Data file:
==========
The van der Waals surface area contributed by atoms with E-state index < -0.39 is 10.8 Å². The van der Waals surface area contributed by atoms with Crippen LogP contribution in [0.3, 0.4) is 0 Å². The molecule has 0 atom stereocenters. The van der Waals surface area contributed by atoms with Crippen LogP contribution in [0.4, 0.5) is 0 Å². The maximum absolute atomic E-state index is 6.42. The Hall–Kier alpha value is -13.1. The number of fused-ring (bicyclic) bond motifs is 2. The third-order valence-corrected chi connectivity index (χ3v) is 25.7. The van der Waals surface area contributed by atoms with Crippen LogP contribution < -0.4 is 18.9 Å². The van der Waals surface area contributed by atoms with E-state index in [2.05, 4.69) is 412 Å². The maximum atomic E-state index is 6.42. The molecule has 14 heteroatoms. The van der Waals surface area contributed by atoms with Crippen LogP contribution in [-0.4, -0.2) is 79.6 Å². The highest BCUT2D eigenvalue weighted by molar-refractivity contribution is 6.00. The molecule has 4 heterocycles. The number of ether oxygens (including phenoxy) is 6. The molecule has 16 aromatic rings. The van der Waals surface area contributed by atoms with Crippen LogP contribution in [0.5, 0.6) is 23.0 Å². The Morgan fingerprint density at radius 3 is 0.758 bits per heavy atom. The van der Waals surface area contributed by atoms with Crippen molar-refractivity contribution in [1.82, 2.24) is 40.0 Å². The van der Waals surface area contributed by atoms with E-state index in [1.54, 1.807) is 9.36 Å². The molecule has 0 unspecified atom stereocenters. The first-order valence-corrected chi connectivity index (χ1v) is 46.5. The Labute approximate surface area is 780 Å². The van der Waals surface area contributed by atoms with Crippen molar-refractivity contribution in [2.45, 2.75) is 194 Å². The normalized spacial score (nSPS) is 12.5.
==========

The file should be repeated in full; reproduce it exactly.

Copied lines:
The van der Waals surface area contributed by atoms with E-state index < -0.39 is 10.8 Å². The van der Waals surface area contributed by atoms with Crippen LogP contribution in [0.3, 0.4) is 0 Å². The molecule has 0 atom stereocenters. The van der Waals surface area contributed by atoms with Crippen LogP contribution in [0.4, 0.5) is 0 Å². The maximum absolute atomic E-state index is 6.42. The Hall–Kier alpha value is -13.1. The number of fused-ring (bicyclic) bond motifs is 2. The third-order valence-corrected chi connectivity index (χ3v) is 25.7. The van der Waals surface area contributed by atoms with Crippen LogP contribution < -0.4 is 18.9 Å². The van der Waals surface area contributed by atoms with E-state index in [2.05, 4.69) is 412 Å². The maximum atomic E-state index is 6.42. The molecule has 14 heteroatoms. The van der Waals surface area contributed by atoms with Crippen LogP contribution in [-0.4, -0.2) is 79.6 Å². The highest BCUT2D eigenvalue weighted by molar-refractivity contribution is 6.00. The molecule has 4 heterocycles. The number of ether oxygens (including phenoxy) is 6. The molecule has 16 aromatic rings. The van der Waals surface area contributed by atoms with Crippen LogP contribution in [0.5, 0.6) is 23.0 Å². The Morgan fingerprint density at radius 3 is 0.758 bits per heavy atom. The van der Waals surface area contributed by atoms with Crippen molar-refractivity contribution in [1.82, 2.24) is 40.0 Å². The van der Waals surface area contributed by atoms with E-state index in [1.54, 1.807) is 9.36 Å². The molecule has 0 unspecified atom stereocenters. The first-order valence-corrected chi connectivity index (χ1v) is 46.5. The Labute approximate surface area is 780 Å². The van der Waals surface area contributed by atoms with Crippen molar-refractivity contribution in [2.45, 2.75) is 194 Å². The normalized spacial score (nSPS) is 12.5.